Anaemia - B12 and folate deficiency Anaemia - B12 and folate deficiency - NICE CKS Share Anaemia - B12 and folate deficiency: Summary Deficiency of vitamin B12 or folate are the most common causes of megaloblastic anaemia. Megaloblastic anaemia is characterized by the development of larger than normal red blood cells (macrocytosis), with immature nuclei due to defective DNA synthesis. This results in red cells with a mean cell volume (MCV) above the normal range (greater than 100 femtolitres (...) ). Pernicious anaemia (an autoimmune disorder which results in reduced production of intrinsic factor) is the most common cause of severe vitamin B12 deficiency in the UK. Other causes of vitamin B12 deficiency are rare, but include: Drugs — colchicine, metformin, nitrous oxide, protein pump inhibitors, H2-receptor antagonists. Gastric causes — total or partial gastrectomy, congenital intrinsic factor deficiency or abnormality, Zollinger-Ellison syndrome. Inherited — intrinsic factor receptor deficiency

2019 NICE Clinical Knowledge Summaries

57. An update on vitamin B12-related gene polymorphisms and B12 status (PubMed)

An update on vitamin B12-related gene polymorphisms and B12 status Vitamin B12 is an essential micronutrient in humans needed for health maintenance. Deficiency of vitamin B12 has been linked to dietary, environmental and genetic factors. Evidence for the genetic basis of vitamin B12 status is poorly understood. However, advancements in genomic techniques have increased the knowledge-base of the genetics of vitamin B12 status. Based on the candidate gene and genome-wide association (GWA (...) ) studies, associations between genetic loci in several genes involved in vitamin B12 metabolism have been identified.The objective of this literature review was to identify and discuss reports of associations between single-nucleotide polymorphisms (SNPs) in vitamin B12 pathway genes and their influence on the circulating levels of vitamin B12.Relevant articles were obtained through a literature search on PubMed through to May 2017. An article was included if it examined an association of a SNP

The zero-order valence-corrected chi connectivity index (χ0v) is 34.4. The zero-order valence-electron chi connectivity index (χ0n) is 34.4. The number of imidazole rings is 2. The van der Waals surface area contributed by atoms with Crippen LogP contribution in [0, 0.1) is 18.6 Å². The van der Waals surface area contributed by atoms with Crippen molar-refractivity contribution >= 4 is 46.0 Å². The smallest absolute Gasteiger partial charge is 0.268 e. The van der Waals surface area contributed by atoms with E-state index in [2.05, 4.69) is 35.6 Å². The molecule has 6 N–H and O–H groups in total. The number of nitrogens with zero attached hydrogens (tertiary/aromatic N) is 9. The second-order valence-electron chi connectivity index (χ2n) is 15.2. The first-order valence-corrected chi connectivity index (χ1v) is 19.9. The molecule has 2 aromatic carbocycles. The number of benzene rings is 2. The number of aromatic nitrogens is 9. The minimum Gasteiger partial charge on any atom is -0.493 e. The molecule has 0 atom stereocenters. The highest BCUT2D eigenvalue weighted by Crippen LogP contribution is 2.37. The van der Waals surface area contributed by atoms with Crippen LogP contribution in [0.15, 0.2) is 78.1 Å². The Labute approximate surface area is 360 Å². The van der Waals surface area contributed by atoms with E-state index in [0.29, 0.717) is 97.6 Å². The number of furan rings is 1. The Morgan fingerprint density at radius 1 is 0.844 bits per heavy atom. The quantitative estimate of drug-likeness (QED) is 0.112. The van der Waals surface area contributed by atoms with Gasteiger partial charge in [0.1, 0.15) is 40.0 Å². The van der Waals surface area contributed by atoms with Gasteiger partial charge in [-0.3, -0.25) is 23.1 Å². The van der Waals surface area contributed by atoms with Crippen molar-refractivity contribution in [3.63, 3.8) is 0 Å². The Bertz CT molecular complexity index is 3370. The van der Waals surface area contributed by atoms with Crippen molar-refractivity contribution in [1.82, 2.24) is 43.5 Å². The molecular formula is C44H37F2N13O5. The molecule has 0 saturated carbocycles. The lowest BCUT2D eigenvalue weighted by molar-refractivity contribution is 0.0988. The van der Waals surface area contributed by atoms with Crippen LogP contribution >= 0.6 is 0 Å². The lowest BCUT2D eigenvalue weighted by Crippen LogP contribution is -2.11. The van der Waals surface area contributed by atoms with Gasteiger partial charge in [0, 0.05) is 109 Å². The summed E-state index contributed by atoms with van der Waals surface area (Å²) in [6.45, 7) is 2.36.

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2018 Genes & nutrition

58. Consequences of Inadequate Intakes of Vitamin A, Vitamin B12, Vitamin D, Calcium, Iron, and Folate in Older Persons (PubMed)

Consequences of Inadequate Intakes of Vitamin A, Vitamin B12, Vitamin D, Calcium, Iron, and Folate in Older Persons This review broadly discusses the consequences of inadequate consumption, by deficit or excess, of selected micronutrients on the quality of life and morbidity during aging, specifically considering increases in life expectancy and the costs of care in the older persons.A literature review of the periods 2012 to 2018, focusing on vitamins A, B12, and D, calcium, iron and folate (...) , was completed as these micronutrients are found to significantly affect the aging process. Causation and application of these micronutrients to disorders related to aging are controversial and mixed. This review highlights research needs and controversial points on the role of these micronutrients.Micronutrient deficiencies are a common and avoidable contributor to decreased quality of life and healthcare costs in the older persons. Further research is needed to determine adequate intakes and innovative

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2018 Current geriatrics reports

59. Vitamin B12, bone mineral density and fracture risk in adults: A systematic review.

risk should be further elucidated. Controversies are explained by heterogeneity of methodologies used for the diagnosis of vitamin B12 and also by differences among populations investigated on the studies.A real effect of vitamin B12 deficiency in bone health and the mechanisms associated with bone metabolism is not well established yet. It is extremely important to carry out more clarifying studies about this theme, especially with vulnerable groups such as postmenopausal and elderly women (...) Vitamin B12, bone mineral density and fracture risk in adults: A systematic review. To consolidate information available on the effect of vitamin B12 on bone mineral density and fracture risk, with emphasis on clinical trials, observational and longitudinal data conducted in humans.A systematic review of the literature of the past decade on the role of vitamin B12 in bone mineral density and fracture risk in subjects of all ages and both sexes was performed by means of a PubMed, Science Direct

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2018 Revista da Associacao Medica Brasileira (1992)

60. Vitamin C deficiency

Vitamin C deficiency Vitamin C deficiency - Symptoms, diagnosis and treatment | BMJ Best Practice You'll need a subscription to access all of BMJ Best Practice Search  Vitamin C deficiency Last reviewed: February 2019 Last updated: December 2017 Summary Scurvy is a rare disorder, with epidemics typically affecting populations subject to famine or displacement during wartime. Most key clinical manifestations are related to impaired collagen synthesis. These include bleeding complications (...) (spontaneous petechiae and ecchymoses), friable gingiva and loose teeth, bone pain, and joint effusions. Other complications include heart failure, encephalopathy, and entrapment neuropathies. If not treated promptly, scurvy can be fatal. Complete recovery is anticipated in most patients. Definition Scurvy is a life-threatening condition due to dietary vitamin C deficiency. Those affected are mostly refugees or victims of famine, alcoholics, older people, fad dieters, or children with autism

2017 BMJ Best Practice